jackbombay 09-25-19 10:36 AM


Originally Posted by paulb_in_bkln (Post 21136940)
V good to know. I was thinking for the spring to upgrade my Rudge to modern wheels. Thanks.

Will the stock spokes work with those rims?

I have an Raleigh Sports that I'd like to do a light resto mod on, getting rid of the steel rims is on the list, but new spokes and rims gets a bit spendy for a bike that won't get too much use, but I would be happy at $30 per rim if could reuse spokes.

paulb_in_bkln 09-26-19 07:31 AM


Originally Posted by jackbombay (Post 21137783)
Will the stock spokes work with those rims?

Yes! It's about the easiest thing you can do so long as none of the spoke/nipple combinations are frozen with age.

paulb_in_bkln 09-26-19 07:46 AM


Originally Posted by Ged117 (Post 21134945)
Thanks Nlerner and JaccoW. It was a few days of indecision. I'm not terribly concerned with the bike not having French wheels. I'd like to keep the Mafac brakes, which I understand wouldn't have the required longer reach were I to convert the bike to 650b. The velocity dyad 700c is not cheap, but I plan to keep this one for the long haul as my beat-around four-season commuter. I'm attached to that '53 FW alloy hub - I think it'll look really awesome laced to new wheels. 40h certainly is disappearing, which is a shame since so many of the old Sturmey hubs are 40h. There is an FC close-ratio four speed on eBay right now for a lotta money...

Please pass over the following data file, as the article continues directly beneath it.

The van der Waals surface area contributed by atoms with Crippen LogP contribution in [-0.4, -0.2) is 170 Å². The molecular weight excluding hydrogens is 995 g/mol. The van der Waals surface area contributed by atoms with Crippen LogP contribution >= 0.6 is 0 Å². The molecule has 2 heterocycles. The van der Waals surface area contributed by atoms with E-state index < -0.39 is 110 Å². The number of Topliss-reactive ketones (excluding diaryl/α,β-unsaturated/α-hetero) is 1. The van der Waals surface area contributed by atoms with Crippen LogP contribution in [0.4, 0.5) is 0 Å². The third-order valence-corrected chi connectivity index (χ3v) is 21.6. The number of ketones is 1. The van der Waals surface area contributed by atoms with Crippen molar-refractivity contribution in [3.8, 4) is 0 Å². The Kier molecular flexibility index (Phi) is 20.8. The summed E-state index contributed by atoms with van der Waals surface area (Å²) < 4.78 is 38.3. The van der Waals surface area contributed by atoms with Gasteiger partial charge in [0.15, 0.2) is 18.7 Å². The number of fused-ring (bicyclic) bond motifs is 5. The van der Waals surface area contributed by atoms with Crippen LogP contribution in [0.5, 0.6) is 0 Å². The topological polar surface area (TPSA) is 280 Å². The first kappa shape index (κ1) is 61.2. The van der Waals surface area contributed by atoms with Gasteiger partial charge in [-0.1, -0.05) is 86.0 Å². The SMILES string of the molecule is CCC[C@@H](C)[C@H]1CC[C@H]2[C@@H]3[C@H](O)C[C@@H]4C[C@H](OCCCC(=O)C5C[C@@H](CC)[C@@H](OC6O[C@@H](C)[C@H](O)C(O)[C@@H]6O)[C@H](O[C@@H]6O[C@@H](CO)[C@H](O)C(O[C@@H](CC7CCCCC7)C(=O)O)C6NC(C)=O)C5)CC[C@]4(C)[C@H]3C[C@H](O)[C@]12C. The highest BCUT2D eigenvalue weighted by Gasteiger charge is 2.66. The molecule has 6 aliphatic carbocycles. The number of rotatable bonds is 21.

My experience with my Pug AW conversion was that with the stock antirotation washers I couldn't get the rear wheel to stay aligned in the frame. The washers sized for the larger slots on derailleur frames fixed that. Pick up a couple and you might save yourself some annoyance. Cheap at the price, IMO ($5 each, shipping included) on ebay.